On Friday morning, a three-judge panel overseeing the challenge to Texas’ redistricting maps rejected an argument from the state to stay the case pending a decision by the US Supreme Court in Milligan v. Merill, the Alabama redistricting case, and the Texas Legislature redistricting again during the 2023 regular session.
Only two days earlier, the state’s attorneys filed a motion to stall the consolidated challenge to their redistricting maps. In it, Texas claimed that the “Gingles factors”, a test created from a Supreme Court opinion on the legal requirements for racial majority-minority districts during redistricting, and the Voting Rights Act (VRA) are on “borrowed time.” Borrowed because they expect the Supreme Court to clarify the rules regarding claims of racial discrimination in redistricting in the state’s favor when the nine justices hear and decide the Alabama case later this term.
Mirroring an argument they made in state courts last month, Texas also argues the challenges to the new legislative maps are moot because the Texas Legislature can and must redraw the state House and Senate maps in the 2023 regular session to comply with a provision of Texas Constitution requiring redistricting occur in a regular session after the Census data is released. Redrawing during a special session occurred as a consequence of the delay in Census collection and data delivery due to the COVID-19 pandemic.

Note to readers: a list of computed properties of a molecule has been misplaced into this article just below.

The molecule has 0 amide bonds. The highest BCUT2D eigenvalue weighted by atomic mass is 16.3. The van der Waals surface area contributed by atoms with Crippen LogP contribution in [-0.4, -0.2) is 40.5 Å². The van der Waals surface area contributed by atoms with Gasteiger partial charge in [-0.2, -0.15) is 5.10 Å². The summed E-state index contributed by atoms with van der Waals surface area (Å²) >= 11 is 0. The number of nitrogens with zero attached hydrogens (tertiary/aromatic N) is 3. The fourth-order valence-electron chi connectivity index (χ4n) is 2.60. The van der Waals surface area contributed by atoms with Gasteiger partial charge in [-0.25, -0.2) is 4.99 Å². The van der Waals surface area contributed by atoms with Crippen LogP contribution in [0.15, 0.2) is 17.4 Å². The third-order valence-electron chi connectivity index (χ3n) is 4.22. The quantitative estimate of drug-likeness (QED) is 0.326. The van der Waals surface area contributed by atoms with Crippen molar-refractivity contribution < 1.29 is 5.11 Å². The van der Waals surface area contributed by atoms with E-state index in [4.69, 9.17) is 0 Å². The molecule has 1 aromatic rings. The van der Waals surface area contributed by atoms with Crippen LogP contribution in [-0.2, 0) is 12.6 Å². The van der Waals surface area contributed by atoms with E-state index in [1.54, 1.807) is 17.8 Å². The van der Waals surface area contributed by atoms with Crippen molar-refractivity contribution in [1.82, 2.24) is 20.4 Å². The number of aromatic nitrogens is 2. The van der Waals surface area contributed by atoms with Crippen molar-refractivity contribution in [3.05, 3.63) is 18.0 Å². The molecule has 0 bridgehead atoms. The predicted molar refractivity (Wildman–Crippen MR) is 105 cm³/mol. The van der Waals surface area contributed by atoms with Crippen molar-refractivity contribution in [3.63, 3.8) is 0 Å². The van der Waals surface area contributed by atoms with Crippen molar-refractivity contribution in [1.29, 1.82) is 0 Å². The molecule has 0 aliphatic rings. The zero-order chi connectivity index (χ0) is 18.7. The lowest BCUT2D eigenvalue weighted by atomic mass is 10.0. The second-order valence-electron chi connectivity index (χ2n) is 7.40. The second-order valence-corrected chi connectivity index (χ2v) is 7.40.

This is not the first time the courts have rejected the state’s arguments to dismiss or stay the case ahead of oral arguments this fall. The courts rejected Texas’ arguments to dismiss the case on the grounds that individual plaintiffs, as opposed to the Department of Justice, cannot sue under racial discrimination claims over redistricting. The state continues to include the argument in each of their briefings to the court claiming they reserve the right to use it should the US Supreme Court ultimately decide otherwise in a separate case or if the case is appealed to the highest court.
The redrawn maps will be used for the 2022 general election, a fact to which both parties agree and admit, and the lack of competition in congressional and legislative maps will remain as the case works its way through the courts.